President Trump had no factual or constitutional basis for his claims. And the lawyers he found, who would carry his fraud claims forward, have paid the consequences.

Rudy Giuliani's license to practice law has been suspended. And Sidney Powell has been sanctioned by a federal judge.

But Donald Trump persisted, attempting through every manner he could imagine to try to change the outcome. And we all saw what happened. The people who attacked this building told us, continue to tell us, on

video, on social media and now before the federal courts, exactly what motivated them. They believed what Donald Trump said, that the election was stolen and that they needed to take action.

The Select Committee has critical work to do to get all of the details. And today we're here to address one witness, Steve Bannon. I urge you all to watch what Steve Bannon said on his podcast on January 5th. The chairman just quoted parts of it and it is shocking.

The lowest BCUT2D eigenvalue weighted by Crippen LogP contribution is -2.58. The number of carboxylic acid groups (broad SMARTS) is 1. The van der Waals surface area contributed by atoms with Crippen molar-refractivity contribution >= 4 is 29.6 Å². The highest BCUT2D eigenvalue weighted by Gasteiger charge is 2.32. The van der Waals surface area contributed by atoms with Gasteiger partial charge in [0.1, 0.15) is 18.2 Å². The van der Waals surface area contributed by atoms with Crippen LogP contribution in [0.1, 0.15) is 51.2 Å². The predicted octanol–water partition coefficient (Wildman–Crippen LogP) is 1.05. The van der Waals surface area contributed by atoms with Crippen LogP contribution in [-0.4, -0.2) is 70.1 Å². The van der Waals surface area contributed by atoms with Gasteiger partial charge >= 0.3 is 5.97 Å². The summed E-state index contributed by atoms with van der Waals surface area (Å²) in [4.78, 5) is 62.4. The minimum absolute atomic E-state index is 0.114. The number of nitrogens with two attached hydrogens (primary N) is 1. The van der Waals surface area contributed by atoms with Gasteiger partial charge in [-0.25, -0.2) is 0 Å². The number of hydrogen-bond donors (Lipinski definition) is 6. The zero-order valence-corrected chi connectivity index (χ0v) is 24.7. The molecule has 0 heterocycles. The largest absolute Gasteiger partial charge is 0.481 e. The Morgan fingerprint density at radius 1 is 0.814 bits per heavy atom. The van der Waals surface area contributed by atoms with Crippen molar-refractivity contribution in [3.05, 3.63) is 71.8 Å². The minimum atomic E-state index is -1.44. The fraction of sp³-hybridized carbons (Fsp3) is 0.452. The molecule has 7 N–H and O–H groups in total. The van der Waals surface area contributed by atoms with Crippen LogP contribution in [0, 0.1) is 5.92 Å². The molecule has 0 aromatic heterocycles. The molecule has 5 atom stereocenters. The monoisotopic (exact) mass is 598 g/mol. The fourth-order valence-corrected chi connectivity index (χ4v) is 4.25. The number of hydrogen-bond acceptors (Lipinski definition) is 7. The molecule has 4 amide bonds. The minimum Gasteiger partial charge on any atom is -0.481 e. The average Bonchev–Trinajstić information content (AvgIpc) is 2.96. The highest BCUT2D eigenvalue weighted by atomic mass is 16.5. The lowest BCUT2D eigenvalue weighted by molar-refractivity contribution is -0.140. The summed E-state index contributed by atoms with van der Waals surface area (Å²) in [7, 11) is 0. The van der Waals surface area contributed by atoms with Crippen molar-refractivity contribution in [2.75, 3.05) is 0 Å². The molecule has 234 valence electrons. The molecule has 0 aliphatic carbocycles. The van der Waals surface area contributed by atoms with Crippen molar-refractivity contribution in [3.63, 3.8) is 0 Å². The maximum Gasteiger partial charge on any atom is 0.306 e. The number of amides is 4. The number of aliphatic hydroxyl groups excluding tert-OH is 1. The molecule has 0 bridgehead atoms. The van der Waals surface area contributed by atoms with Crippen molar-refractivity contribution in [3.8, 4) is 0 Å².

He said, "All hell is going to break loose tomorrow. We are coming in right over the target. This is the point of attack we have always wanted."

He said, "All hell would break loose" on January 6th and he was right. Ask the 140 Capitol Police officers, who fought for hours and were injured. And there is no doubt that Steve Bannon knows far more than he says on that video.

The American people deserve to know what happened. They deserve to hear him answer these questions. Mr. Bannon has written to us, suggesting he's relying on the fact that president Trump wishes to assert executive privilege for his communications with Bannon, regarding the planning for January 6th.

We do not believe any such privilege claims are appropriate and even if such privilege existed, it is still not absolute or unqualified. We are confident that we will prevail on these privilege issues.

There's a more important and more fundamental point here. The vast majority of what we need from Mr. Bannon is not even conceivably subject to an executive privilege claim. Mr. Bannon is using privilege as a pretext for not appearing at all and for producing absolutely no documents of any kind.